China has loomed large in the Australian economy for two decades. Be it the demand for iron ore or coal, or the education, property, and tourism markets, the Australian economy has boomed with China’s wind in its sails.
As China is now the world’s second largest economy, its global
The Australian Embassy in Washington has been promoting “100 Years of Mateship” between Australia and the US in the lead-up to the centenary of the Battle of Hamel in the First World War, which has been commemorated this week.
The Embassy has come up with a list of 15 eminent
He fainted on me. Big bloke, my local guide on Nauru, who in the sunbaked heat took me Topside on the island to steal a look at the refugee camp among the scraggy rocks known as the pinnacles. And down he went.
Nauru was happy for reporters to visit the country then. In 2013, I was one of the last
The Australian Government is in the process of developing its second National Action Plan on Women, Peace and Security (WPS). The whole-of-government policy is designed to guide the national implementation of the suite of eight UN Security Council resolutions that identify women’s security as a
Most discussion about Australian foreign policy inevitably revolves around questions of power and influence.
A quick peruse of The Interpreter turns up various pieces considering how Canberra has recently or might soon endeavour to influence a variety of different actors in world politics: be it
Recent months have seen controversy swirling around Chinese telecommunications giant Huawei, the national security risk it may or may not pose to Australia, and its involvement with the nation’s legislators.
Amid these concerns, it is important to consider the company in its
The Australian Government will soon unveil contentious national security legislation granting law enforcement exceptional access under warrant to the encrypted data of suspected criminals. Getting the regulatory approach wrong could leave Australians exposed to a greater security risk, or left
Almost two years have passed since the US was represented in Australia by a permanent ambassador. It is now conceivable that Australia will receive a Presidential visit before it gets an ambassador.
This is an unprecedented interregnum.
It is tempting to observe that this is a pretty
Efforts by the Chinese Communist Party (CCP) to influence Australian politics have made headlines since 2017. In recent months, similar attempts have been at the centre of German debates.
While geographically distant, Australia and Germany are well suited to address this challenge jointly,
After the remarkable international developments of the past two years, and following a year of heated domestic debate on issues such as foreign influence, energy, and immigration, this year’s Lowy Institute Poll, released on Wednesday, has observed both continuities and discontinuities in
One of the worst human rights abuses in recent times is occurring in China’s far-western region of Xinjiang. The Chinese Communist Party has rounded up possibly one million Uyghurs, Kazakhs, and other Muslim minorities in purpose-built concentration camps where they are subjected to
On 9 May, the United Nations Conciliation Commission (UNCC) concerning the Timor Sea dispute between Timor-Leste and Australia released its final report. This was the first time such a form of compulsory dispute resolution had been invoked, with the proceedings initiated in April the year
What’s at stake in the “China influence” debate? According to one view, China’s rise, if unchecked, will leave Australia a mere vassal state, while the United Front Work Department rends the fabric of our democracy from within.
Viewed another way, Australia’s future
According to the caricature in the popular media, Chinese international students in Australia are devoted agents of the Chinese Government. They are “brainwashed from birth” and, in this compromised state, pose a threat to Australian universities and the values they espouse.
In this context,
Australia’s not-so-old tendency to avoid tension that could jeopardise our economic and trade relationship with China had the unfortunate effect of making China dismissive of Australia’s regional interests.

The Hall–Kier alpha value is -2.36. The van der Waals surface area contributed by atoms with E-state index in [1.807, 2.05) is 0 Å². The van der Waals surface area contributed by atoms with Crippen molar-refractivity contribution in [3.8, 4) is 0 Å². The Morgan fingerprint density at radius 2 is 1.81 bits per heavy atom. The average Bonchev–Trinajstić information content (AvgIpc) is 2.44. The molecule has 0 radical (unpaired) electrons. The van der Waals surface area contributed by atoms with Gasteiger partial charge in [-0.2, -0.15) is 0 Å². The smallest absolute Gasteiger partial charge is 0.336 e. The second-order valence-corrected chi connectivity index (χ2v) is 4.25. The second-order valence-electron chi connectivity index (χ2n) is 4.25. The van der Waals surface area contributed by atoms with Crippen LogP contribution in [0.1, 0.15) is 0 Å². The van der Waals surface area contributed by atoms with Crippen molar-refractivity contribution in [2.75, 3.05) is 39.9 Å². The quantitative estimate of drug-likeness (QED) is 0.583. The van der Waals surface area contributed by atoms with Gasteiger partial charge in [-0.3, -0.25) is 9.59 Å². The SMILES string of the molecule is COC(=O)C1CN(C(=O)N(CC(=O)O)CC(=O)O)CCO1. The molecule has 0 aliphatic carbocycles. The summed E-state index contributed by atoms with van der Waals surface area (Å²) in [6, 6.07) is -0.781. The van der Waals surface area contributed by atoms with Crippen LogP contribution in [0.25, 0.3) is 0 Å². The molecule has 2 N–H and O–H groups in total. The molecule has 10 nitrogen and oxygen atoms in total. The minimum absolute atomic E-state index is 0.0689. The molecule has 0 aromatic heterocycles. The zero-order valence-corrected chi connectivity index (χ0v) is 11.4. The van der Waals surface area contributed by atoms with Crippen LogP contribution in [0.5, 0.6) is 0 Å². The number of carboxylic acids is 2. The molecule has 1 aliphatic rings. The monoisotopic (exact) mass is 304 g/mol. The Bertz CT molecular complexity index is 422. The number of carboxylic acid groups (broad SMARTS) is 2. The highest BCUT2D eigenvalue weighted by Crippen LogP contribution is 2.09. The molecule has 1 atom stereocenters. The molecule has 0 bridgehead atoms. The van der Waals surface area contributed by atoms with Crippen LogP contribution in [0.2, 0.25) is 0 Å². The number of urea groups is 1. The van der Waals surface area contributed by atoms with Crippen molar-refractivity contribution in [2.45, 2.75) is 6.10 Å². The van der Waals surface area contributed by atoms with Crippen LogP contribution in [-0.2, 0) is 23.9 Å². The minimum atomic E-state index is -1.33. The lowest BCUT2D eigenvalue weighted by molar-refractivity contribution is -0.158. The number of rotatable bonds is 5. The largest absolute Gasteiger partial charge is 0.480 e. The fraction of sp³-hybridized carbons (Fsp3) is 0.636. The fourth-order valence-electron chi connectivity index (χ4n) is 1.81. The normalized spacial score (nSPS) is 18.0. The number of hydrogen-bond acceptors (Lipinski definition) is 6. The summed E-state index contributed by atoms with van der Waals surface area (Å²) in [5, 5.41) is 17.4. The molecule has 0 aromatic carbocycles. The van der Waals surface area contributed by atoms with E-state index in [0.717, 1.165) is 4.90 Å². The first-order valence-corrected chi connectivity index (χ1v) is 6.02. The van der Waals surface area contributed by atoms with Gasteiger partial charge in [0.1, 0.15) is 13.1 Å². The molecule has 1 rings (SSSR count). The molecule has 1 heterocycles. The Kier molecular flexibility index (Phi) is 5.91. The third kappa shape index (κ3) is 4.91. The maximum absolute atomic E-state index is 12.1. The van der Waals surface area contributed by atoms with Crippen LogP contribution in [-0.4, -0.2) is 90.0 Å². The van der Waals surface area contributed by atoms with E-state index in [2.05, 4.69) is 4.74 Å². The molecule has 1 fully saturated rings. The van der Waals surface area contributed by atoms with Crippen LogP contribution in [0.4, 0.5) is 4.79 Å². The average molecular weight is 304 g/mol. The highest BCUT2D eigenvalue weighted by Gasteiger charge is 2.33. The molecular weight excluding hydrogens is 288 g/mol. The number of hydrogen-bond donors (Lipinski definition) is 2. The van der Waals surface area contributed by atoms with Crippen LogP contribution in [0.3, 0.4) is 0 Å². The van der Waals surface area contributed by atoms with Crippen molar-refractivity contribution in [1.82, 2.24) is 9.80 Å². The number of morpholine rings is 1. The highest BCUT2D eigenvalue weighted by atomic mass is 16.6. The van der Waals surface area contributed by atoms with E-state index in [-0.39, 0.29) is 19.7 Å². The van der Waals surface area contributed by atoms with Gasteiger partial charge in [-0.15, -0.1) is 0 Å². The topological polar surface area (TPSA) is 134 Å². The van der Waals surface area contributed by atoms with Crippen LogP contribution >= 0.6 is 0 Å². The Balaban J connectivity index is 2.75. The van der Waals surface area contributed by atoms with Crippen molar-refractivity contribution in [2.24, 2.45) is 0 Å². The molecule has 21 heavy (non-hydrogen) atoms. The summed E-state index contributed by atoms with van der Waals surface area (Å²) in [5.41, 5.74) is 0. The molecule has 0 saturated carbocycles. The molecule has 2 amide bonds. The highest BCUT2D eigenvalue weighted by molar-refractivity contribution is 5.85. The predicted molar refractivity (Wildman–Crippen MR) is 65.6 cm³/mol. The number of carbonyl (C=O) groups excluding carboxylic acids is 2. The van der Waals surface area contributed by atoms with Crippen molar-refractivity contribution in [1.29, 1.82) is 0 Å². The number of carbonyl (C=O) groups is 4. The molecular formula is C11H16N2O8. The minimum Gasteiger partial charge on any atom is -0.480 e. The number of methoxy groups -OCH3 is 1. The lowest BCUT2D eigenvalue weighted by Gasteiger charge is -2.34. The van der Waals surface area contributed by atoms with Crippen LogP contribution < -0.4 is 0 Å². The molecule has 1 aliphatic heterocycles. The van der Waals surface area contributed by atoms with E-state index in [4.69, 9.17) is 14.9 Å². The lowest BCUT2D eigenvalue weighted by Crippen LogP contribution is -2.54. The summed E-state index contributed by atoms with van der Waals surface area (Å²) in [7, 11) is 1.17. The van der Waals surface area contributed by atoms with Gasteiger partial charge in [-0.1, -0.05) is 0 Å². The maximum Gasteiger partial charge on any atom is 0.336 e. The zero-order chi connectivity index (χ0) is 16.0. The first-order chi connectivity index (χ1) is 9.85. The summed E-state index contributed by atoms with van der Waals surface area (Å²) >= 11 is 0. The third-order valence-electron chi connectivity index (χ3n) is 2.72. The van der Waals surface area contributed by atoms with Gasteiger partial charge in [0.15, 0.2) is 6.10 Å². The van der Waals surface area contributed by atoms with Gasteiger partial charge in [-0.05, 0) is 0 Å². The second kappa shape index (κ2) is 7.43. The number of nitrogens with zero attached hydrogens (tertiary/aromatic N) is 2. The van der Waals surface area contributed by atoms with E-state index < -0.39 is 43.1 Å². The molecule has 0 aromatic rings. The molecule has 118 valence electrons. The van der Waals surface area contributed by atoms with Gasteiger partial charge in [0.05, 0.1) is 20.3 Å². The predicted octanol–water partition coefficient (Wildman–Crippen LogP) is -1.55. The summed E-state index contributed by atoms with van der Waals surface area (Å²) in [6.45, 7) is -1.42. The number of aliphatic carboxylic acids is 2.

For too long, too few of us thought hard, if at all, about what a region deterred by
The government has announced budget support for Australia’s first paved runway in its Antarctic territory, as part of a modernisation program for its Antarctic bases.
Of all the Antarctic-related investment opportunities available to them, the government has chosen to pursue a business case for
Power is the most important facet of international relations. Notwithstanding this centrality, measuring power is a fraught business.
Conventional aggregate measures, such as population, GDP, defence spending, and military capabilities, are the most common proxies. Recently, however, scholars have
With government investment in higher education continuing to decrease, Australian universities are becoming more and more financially reliant on international student fees. As has been the case for a number of years, students from the People’s Republic of China are the largest group by a wide
A firestorm has erupted over a secret campaign of foreign influence that has snaked into Canberra’s corridors of power and major media outlets across Australia.
Senior intelligence chiefs are understood to have warned the infiltration could extend to the very highest levels of
Recent commentary about a changing world order, and the growing influence of China and Indonesia across Australia’s strategic threshold of the south-west Pacific, highlights the incompleteness of this country’s outreach to the “Indo-Pacific”.
In the government’s 2017 Foreign Policy
China funds the Indo-Pacific budget
Federal government budgets are normally very domestically focused, especially in a potential election year – unless there is a global financial crisis.
But the fiscal plan outlined this week was interesting from an international relations perspective because
The current Royal Commission into Australian finance is uncovering headline-grabbing malpractices which have scandalised the community. These deficiencies will prove costly to the sector’s wealth and reputation. Because Australian finance largely avoided the dramas and tribulations experienced in
An ill-fated business deal, a major corruption case, and protestations from Beijing about the visit of a dissident made the year 2009 something of an annus horribilis for Australia’s relations with the People’s Republic of China. It also marked the collapse of the Labor–Liberal
Greg Colton’s Safeguarding Australia’s security interests through closer Pacific ties sits in a long tradition of mainstream thinking about the significance of the Pacific for Australia’s national security.
It is a tradition that draws on intertwined anxieties: on the